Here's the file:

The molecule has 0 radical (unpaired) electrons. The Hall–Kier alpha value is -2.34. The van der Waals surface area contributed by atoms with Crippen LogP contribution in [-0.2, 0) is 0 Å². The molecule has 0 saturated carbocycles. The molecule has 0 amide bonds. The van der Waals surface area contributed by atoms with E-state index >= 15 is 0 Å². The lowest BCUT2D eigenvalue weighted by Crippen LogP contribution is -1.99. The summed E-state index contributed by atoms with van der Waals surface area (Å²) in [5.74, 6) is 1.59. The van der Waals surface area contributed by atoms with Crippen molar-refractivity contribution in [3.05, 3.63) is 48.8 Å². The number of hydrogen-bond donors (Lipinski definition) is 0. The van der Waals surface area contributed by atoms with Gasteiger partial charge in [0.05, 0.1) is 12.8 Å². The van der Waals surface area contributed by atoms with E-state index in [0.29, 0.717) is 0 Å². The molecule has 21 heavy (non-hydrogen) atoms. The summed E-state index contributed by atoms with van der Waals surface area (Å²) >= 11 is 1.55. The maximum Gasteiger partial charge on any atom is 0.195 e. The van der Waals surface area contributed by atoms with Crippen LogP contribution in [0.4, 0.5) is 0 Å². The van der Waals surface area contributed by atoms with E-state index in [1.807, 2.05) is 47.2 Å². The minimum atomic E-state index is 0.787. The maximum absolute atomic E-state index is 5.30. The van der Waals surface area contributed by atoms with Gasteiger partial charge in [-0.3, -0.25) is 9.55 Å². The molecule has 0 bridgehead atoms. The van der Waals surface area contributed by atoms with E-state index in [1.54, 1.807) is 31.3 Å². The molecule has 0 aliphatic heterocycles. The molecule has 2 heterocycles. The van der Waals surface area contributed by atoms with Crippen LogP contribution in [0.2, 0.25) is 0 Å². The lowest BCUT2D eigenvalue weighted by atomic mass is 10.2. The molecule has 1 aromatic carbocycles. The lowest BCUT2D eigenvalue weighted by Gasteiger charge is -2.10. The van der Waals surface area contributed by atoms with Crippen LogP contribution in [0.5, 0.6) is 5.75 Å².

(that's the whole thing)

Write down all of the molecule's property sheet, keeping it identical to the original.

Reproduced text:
The molecule has 0 radical (unpaired) electrons. The Hall–Kier alpha value is -2.34. The van der Waals surface area contributed by atoms with Crippen LogP contribution in [-0.2, 0) is 0 Å². The molecule has 0 saturated carbocycles. The molecule has 0 amide bonds. The van der Waals surface area contributed by atoms with E-state index >= 15 is 0 Å². The lowest BCUT2D eigenvalue weighted by Crippen LogP contribution is -1.99. The summed E-state index contributed by atoms with van der Waals surface area (Å²) in [5.74, 6) is 1.59. The van der Waals surface area contributed by atoms with Crippen molar-refractivity contribution in [3.05, 3.63) is 48.8 Å². The number of hydrogen-bond donors (Lipinski definition) is 0. The van der Waals surface area contributed by atoms with Gasteiger partial charge in [0.05, 0.1) is 12.8 Å². The van der Waals surface area contributed by atoms with E-state index in [0.29, 0.717) is 0 Å². The molecule has 21 heavy (non-hydrogen) atoms. The summed E-state index contributed by atoms with van der Waals surface area (Å²) >= 11 is 1.55. The maximum Gasteiger partial charge on any atom is 0.195 e. The van der Waals surface area contributed by atoms with Crippen LogP contribution in [0.4, 0.5) is 0 Å². The van der Waals surface area contributed by atoms with E-state index in [1.807, 2.05) is 47.2 Å². The minimum atomic E-state index is 0.787. The maximum absolute atomic E-state index is 5.30. The van der Waals surface area contributed by atoms with Gasteiger partial charge in [-0.3, -0.25) is 9.55 Å². The molecule has 0 bridgehead atoms. The van der Waals surface area contributed by atoms with E-state index in [1.54, 1.807) is 31.3 Å². The molecule has 0 aliphatic heterocycles. The molecule has 2 heterocycles. The van der Waals surface area contributed by atoms with Crippen LogP contribution in [0.2, 0.25) is 0 Å². The lowest BCUT2D eigenvalue weighted by atomic mass is 10.2. The molecule has 1 aromatic carbocycles. The lowest BCUT2D eigenvalue weighted by Gasteiger charge is -2.10. The van der Waals surface area contributed by atoms with Crippen LogP contribution in [0.5, 0.6) is 5.75 Å².